This is not true about online certificate status validation (the OCSP protocol), where browsers may request a real-time response each time they connect to a web server. This means a potentially huge transaction rate and Let’s Encrypt tries to protect itself with a particular rate limit of 2,000 requests per second per server.
We need something a bit more scalable for growing internet and one of the current solutions is something called OCSP stapling, which is currently being rolled out. OCSP stapling is a functionality of web servers, which needs to be supported by browsers as well. Web-servers send cached OCSP responses to browsers, so they don’t need to query Let’s Encrypt directly.
A complete list of limits and restrictions
While issuing certificates sounds like a pretty straightforward task, its implementation is a large system with many moving parts. It is necessary to manage its performance via various restrictions and limits. Let’s Encrypt goal to automate certificate management requires a reduction of certificate complexity as well as restricting the number of transactions.
100M certificates, how many server downtimes?
I believe that just simple automation of certificate issuance is not enough. Things break and they are more likely to break, if you look after servers with different operating systems or network configurations.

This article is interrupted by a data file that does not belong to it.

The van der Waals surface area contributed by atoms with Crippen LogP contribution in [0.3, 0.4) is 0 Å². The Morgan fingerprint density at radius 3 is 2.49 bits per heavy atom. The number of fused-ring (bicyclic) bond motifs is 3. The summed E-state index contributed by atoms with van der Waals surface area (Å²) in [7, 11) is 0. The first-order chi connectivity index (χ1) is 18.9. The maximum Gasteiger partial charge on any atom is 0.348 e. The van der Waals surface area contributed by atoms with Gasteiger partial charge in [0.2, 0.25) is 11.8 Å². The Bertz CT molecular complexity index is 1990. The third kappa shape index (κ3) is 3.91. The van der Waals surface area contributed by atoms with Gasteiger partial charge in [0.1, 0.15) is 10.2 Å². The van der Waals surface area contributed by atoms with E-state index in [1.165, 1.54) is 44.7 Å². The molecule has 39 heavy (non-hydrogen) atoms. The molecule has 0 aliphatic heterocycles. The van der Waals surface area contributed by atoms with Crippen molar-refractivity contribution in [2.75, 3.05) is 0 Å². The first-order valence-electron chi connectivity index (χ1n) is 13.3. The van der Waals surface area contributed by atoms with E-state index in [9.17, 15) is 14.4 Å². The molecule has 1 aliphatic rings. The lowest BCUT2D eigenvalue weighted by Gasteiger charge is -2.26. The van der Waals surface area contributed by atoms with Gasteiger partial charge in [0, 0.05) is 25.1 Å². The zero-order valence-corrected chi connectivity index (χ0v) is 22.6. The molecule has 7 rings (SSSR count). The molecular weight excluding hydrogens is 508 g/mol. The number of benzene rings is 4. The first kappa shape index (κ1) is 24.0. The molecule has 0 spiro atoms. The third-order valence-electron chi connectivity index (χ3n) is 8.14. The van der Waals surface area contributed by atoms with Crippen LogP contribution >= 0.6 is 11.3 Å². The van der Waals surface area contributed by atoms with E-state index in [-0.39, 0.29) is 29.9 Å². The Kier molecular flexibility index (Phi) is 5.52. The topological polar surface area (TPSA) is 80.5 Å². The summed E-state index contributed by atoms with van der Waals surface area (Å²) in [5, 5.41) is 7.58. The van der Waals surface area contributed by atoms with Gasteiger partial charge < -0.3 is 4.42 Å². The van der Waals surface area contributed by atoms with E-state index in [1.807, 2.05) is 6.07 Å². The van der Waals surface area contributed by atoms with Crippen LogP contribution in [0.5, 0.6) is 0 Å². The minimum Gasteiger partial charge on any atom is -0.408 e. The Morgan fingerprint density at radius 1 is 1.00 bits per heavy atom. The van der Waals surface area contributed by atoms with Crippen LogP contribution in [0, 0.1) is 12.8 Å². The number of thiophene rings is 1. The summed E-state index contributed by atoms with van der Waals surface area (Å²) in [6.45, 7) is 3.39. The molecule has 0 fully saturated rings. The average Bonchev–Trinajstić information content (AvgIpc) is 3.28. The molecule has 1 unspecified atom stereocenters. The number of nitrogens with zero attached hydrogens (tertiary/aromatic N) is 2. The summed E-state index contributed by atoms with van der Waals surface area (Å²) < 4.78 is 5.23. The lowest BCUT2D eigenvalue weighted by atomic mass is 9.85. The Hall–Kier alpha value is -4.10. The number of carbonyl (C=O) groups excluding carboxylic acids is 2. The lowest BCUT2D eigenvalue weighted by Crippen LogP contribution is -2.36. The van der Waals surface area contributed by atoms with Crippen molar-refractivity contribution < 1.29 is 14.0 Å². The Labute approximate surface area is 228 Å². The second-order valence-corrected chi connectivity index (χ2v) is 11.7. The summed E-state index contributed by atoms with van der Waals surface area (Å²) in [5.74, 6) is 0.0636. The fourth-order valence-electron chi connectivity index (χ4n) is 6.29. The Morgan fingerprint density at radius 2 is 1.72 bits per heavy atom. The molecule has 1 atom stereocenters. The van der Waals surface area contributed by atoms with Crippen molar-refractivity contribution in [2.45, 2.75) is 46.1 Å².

Many people will say that all you need is to “hook your renewal client to cron” and it will never fail. I’m not so sure you will sleep happily if your business depended on it. We should remember that an expired certificate takes the whole server down. No one can use it – it’s a perfect denial of service.
If you think it can’t happen to you, it did happen to DEFCON, one of the biggest hacker conventions, and it did happen to many other big and small companies.
There are several monitoring systems, you can use. Some free online services (alphabetical order):
• KeyChest.net; or
There are standalone applications (GitHub projects):
• Certinel; or
And there is also a number of commercial plug-ins or extensions to IT management systems.
Dan Cvrcek, co-founder, Enigma Bridge
Image Credit: Yuri Samoilov / Flickr